Typical Electrical Injury:
Human response to electrical contact is widely varied. Injuries from electric shock may be thought of as either primary or secondary.
Primary injuries occur because current has passed through the body and has had an impact on the tissues. Primary injury is usually related to the amount of electrical energy of the shock. (Energy will be discussed later.) Energy is necessary to heat the tissues. If tissues heat enough, they will be damaged or burned. Most heating typically occurs at the skin surface but some may occur within the body, especially with high voltage or long duration shocks. Since electricity can cause muscles to contract beyond the ability to let-go of the source of the electricity, it is possible to become attached to even a household electric circuit and receive a shock of significant duration and thus significant energy. Any tissue in the body traversed by the current can in fact be subject to thermal injury. With household current, internal thermal injury is rare but does occur. Nerve injury is a common primary response to many, even brief shocks.
Secondary injury can result when one struggles to get away from the source of the shock (as is the very typical human response.) If one's muscles are forcefully contracted by the electricity and they cannot let-go from the source of the electric current, there is typically an overwhelming effort made to break free. The result of such an effort can be seen in soft tissue injury and tears and in some cases, even in broken bones.
In summary, the typical electrical injury may be characterized as being burns caused by electrical tissue heating with most likely injury at the skin surface. Secondary injuries from trying to escape the source of the current follow when one is drawn into the area of the shock by involuntary muscle contraction.
Ventricular Fibrillation from Electrical Contact:
As with any other tissues that the current may touch, the heart is affected by electricity. Electrical current that traverses the heart can interfere with the heart's rhythm and cause the heart to fibrillate which will lead to death absent proper and immediate medical intervention. The good news is that if one's heart did not fibrillate as the immediate result of the shock, the likelihood of future fibrillation decreases fairly rapid with time. (NOTE: This is not an absolute and prudent treatment always involves a period of observation and EKG monitoring.)
Atypical Electrical Injuries:
The rest of this page will deal with myths and atypical responses to electrical contact. It is the atypical response that requires the most study and analysis so as to understand the effects that are linked to the electricity. It is also, the atypical response that is least understood.
Myths and mysteries about electric shock explained:
1. It is the current not the voltage that causes injury:
Absolutely true but it just is not that simple.
Voltage is directly linked (and proportional) to current by Ohm’s law which says that Current = Voltage divided by Resistance (I=V/R). This is more often stated as V=IR.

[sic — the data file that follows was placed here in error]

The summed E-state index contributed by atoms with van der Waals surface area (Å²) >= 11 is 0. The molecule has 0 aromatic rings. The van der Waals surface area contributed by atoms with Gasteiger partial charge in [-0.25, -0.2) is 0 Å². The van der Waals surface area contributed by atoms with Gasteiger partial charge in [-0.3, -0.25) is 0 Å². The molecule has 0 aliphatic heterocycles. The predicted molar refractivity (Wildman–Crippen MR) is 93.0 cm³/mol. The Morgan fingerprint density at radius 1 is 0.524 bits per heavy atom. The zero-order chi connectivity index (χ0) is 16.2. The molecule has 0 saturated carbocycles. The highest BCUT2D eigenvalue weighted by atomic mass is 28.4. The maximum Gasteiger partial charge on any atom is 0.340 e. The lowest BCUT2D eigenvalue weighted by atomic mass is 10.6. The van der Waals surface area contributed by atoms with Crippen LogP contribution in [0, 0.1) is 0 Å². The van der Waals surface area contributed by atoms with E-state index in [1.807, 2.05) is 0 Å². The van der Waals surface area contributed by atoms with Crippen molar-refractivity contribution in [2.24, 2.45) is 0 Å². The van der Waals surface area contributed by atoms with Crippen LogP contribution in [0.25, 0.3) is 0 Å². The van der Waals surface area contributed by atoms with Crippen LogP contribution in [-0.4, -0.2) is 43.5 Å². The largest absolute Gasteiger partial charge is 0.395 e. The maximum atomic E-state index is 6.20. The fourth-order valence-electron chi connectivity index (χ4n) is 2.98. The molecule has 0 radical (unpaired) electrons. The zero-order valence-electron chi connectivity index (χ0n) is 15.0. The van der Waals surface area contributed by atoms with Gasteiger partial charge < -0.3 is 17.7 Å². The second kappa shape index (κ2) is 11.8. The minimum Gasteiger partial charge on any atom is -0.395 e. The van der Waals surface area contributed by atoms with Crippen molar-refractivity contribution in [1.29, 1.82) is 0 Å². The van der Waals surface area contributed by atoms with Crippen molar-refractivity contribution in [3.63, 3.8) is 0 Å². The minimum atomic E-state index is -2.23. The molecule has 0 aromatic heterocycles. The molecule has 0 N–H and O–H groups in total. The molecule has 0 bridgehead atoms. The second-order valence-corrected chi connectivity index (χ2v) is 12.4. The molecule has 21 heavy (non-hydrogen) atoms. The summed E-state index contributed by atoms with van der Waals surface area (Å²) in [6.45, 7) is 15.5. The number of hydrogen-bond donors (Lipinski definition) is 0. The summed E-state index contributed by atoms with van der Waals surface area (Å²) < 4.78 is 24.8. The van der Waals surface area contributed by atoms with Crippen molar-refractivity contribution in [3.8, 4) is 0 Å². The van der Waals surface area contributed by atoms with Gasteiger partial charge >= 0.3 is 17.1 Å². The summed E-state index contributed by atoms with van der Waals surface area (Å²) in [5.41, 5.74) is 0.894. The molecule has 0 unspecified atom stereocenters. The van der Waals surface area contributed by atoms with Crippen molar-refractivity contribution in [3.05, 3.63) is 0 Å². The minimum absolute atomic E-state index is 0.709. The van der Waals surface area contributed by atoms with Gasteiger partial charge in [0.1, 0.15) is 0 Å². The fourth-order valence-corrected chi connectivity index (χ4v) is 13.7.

Voltage is the voltage drop between the entry and exit points.
Resistance is the resistance between the entry and exit points. Human resistance can vary wildly. Our skin was designed to be a barrier to the flow of electricity but when it gets wet it no longer protects and serves. For shocks in very wet environments skin resistance can drop to only a few hundred ohms while in very dry environments, skin resistance can come up to hundreds of thousands of ohms. (As a sidenote, many experts like to use a compromise value of 1000 ohms as typical human limb to limb resistance.)
So, it is true that it is the current that causes the injury and it takes more voltage to drive the same current through dry skin versus wet skin but for all practical purposes, voltage and current are forever linked.
Research Fact: Modern research in electrical injury has shown that some of the most perplexing injuries are not linked to either voltage or current.
2. No burns, no injury:
Another great myth.
Most electrical burns occur because of high tissue (skin) resistance at the entry or exit points of the current. This is coupled with high current density because all of the energy of the contact is focused at a small area of electrical entry or exit. Lots of energy focused on a single point = burns.
Throw a little moisture in the mix and/or spread out the current entry over a wider area and you can have one whopping big shock with no indication that it ever occurred.
Research Fact: Not to get too scientific but this is proven by statistics that show that almost half of all household voltage shocks yield no entry or exit wounds.
3. Electrical injury is all about the energy put in the body during an electrical contact:
Close but not quite true.
Think of energy as the total amount of electricity that one receives during an electrical contact. More energy certainly does mean more risk of injury but it does not define the limits of the injury from electricity.